Since Joseph Ludlam, Jr. was still living with his father and stepmother when his half brother was born, Charles's crib was stationed in his parents' bedroom. Joseph Jr. joined the armed services shortly thereafter; when he was discharged and returned to the apartment in New Hyde Park, Charles was only three, and Marjorie resented Joseph Jr.'s tendency to stay out late at night and sleep during the day. It became incumbent on her to take Charles out every morning to avoid disturbing the "retired soldier."
Since the Jericho Turnpike was already a well-traveled thoroughfare at the time, Marjotie wouldn't let Charles out of the apartment alone before he went to kindergarten. Without any playmates, Charles invented one of his own, whom he called Willie. Between the ages of three and four, Charles frequently conferred aloud with Willie over how they should play, staging battles with toy soldiers and the like. Charles's attachment to Willie riled Joseph whenever he observed it, and eventually the stern father exploded, insisting that Marjorie forbid such fantasy-like behavior. If Willie was one of the first manifestations of Ludlam's highly charged imagination, it is extremely revealing that Joseph did what he could to suppress his son's creative nature even at this formative stage.
Ludlam would later recount to Steven Samuels-manager of the Ridiculous for the last seven years of Ludlam's life, as well as the future editor of Ludlam's plays and prose-how one day, when he was around six or seven, his father caught him staring at himself in the mirror in what seemed to be an intensely self-admiring fashion. Joseph slapped him and said, "Don't you ever let me catch you looking at yourself in the mirror that way again!" Charles's relationship with his father was difficult from the start, with Joseph ever on guard to suppress any signs of unmanliness. Some years later, Ludlam was deeply hurt when he offered to help uproot a tree in the yard and Joseph replied, "It takes a real man to do this, and you'll never be one."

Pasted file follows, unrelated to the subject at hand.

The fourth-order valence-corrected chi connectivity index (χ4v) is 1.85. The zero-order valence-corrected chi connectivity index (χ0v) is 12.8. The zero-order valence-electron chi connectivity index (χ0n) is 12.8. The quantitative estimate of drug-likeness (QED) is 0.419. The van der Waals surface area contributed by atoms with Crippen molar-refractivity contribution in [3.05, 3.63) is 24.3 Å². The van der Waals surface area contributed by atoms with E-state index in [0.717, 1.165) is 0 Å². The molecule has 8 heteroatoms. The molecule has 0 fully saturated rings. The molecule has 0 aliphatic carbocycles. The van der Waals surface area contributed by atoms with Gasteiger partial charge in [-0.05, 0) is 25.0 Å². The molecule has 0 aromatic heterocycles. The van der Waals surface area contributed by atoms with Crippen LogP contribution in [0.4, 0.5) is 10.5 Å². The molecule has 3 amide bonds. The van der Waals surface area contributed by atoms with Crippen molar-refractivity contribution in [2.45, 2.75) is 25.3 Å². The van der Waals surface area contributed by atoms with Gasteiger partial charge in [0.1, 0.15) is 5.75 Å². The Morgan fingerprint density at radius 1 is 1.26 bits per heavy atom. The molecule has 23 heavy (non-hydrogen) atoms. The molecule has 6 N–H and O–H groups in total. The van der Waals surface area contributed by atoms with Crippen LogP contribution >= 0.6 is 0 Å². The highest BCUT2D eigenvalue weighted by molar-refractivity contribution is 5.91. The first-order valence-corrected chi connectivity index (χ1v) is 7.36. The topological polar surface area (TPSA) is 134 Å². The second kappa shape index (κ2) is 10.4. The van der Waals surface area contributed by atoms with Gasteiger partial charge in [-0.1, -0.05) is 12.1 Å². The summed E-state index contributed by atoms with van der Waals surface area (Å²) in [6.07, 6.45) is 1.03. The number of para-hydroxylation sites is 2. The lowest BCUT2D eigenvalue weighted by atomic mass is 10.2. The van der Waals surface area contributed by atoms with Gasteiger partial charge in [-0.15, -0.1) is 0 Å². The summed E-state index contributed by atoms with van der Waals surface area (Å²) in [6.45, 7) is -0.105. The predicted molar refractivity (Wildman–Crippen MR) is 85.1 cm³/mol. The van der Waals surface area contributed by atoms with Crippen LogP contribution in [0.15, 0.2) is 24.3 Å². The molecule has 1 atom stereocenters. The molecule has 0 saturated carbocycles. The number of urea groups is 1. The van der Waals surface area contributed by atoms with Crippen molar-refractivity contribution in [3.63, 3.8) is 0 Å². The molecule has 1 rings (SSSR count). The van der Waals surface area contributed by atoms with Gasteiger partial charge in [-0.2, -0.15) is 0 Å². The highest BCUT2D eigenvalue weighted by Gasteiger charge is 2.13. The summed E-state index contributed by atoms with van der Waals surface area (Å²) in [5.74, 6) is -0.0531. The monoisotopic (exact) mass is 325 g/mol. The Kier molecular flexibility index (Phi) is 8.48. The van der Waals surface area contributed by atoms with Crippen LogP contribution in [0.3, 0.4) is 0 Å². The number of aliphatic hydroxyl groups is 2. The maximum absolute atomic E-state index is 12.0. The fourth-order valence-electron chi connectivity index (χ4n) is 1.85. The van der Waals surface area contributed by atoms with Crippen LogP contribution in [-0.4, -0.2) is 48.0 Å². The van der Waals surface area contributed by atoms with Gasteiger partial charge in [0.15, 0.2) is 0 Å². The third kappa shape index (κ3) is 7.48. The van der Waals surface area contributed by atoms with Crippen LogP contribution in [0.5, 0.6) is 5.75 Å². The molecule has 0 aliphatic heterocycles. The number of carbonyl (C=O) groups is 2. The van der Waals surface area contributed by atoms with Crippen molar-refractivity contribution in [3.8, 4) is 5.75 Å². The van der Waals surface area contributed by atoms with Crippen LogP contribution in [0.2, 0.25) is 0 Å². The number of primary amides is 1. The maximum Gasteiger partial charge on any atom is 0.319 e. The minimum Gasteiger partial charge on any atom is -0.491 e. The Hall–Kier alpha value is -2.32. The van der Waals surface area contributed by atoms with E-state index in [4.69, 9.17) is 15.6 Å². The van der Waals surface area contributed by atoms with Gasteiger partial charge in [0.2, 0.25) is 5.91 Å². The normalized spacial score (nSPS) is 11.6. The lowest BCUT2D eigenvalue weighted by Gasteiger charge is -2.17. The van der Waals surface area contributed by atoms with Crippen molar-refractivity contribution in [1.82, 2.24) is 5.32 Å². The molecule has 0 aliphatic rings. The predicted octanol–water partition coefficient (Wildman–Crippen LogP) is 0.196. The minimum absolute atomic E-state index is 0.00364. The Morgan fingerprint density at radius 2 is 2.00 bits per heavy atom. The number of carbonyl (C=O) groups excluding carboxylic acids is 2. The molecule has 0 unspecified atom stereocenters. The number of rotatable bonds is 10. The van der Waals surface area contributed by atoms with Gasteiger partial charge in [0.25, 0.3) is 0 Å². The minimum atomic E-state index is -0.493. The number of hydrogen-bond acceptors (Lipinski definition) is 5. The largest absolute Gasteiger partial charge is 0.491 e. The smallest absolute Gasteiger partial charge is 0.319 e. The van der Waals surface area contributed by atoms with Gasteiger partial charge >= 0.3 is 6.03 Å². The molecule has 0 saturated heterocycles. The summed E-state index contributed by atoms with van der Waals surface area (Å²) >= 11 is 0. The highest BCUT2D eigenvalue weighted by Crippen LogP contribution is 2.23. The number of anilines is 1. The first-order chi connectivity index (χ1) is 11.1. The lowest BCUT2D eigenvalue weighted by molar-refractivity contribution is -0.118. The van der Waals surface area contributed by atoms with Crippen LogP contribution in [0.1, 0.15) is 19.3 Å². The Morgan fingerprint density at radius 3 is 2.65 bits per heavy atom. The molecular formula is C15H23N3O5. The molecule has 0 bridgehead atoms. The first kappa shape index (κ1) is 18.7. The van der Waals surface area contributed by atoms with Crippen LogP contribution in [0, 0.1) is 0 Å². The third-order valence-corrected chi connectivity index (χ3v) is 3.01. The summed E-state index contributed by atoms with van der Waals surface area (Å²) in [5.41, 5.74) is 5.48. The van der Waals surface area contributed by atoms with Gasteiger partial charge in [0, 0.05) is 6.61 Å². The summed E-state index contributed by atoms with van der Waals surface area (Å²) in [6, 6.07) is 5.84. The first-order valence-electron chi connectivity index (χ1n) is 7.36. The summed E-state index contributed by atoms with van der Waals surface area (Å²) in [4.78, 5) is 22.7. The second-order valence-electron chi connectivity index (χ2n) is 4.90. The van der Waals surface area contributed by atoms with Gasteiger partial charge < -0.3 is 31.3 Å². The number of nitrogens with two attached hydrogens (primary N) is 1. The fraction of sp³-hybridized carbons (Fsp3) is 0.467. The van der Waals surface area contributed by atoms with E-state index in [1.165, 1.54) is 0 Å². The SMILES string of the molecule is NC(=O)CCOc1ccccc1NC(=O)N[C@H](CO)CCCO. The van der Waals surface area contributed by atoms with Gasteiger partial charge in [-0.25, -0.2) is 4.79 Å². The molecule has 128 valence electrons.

Countering such harsh and dismissive treatment was the loving attention Charles received from his mother and his two maiden aunts. Florence and May doted on Charles, the child they had never had, who returned their affection in kind. In fact, with little disguised envy, Marjorie claimed that whenever the adult Charles was on tour, "He wrote more to my sister May than he did to me"-mostly picture postcards of the wish-you-were-here variety. May was also Charles's godmother.
The unconditional love he received from his mother and her two sisters induced the future star of Off Broadway to crave and expect adoration from the world at large for the rest of his life. His father's constant rejection, on the other hand, produced a void that Ludlam would spend his life trying to fill-which was, perhaps, the most crucial driving force for his art.
Eventually, Ludlam would bend gender rules in revolutionary ways, and the seeds for those future achievements were sown in New Hyde Park, with the three women for whom he could do no wrong and the one man for whom he could do no right. Re-seeking on a larger scale the approval of these four critical figures from his youth, the adult Ludlam would inevitably astonish the world with his brilliance.
Though Ludlam would later claim he learned how to read from comic books, when Marjorie wasn't taking her young child for walks or on shopping expeditions, she read to him constantly. He obliged her with his curiosity and his omnivorous appetite for information. Before he went to kindergarten, Marjorie even regularly read dictionary entries to Charles.
Excerpted from RIDICULOUS! by DAVID KAUFMAN Copyright © 2002 by David Kaufman
Excerpted by permission. All rights reserved. No part of this excerpt may be reproduced or reprinted without permission in writing from the publisher.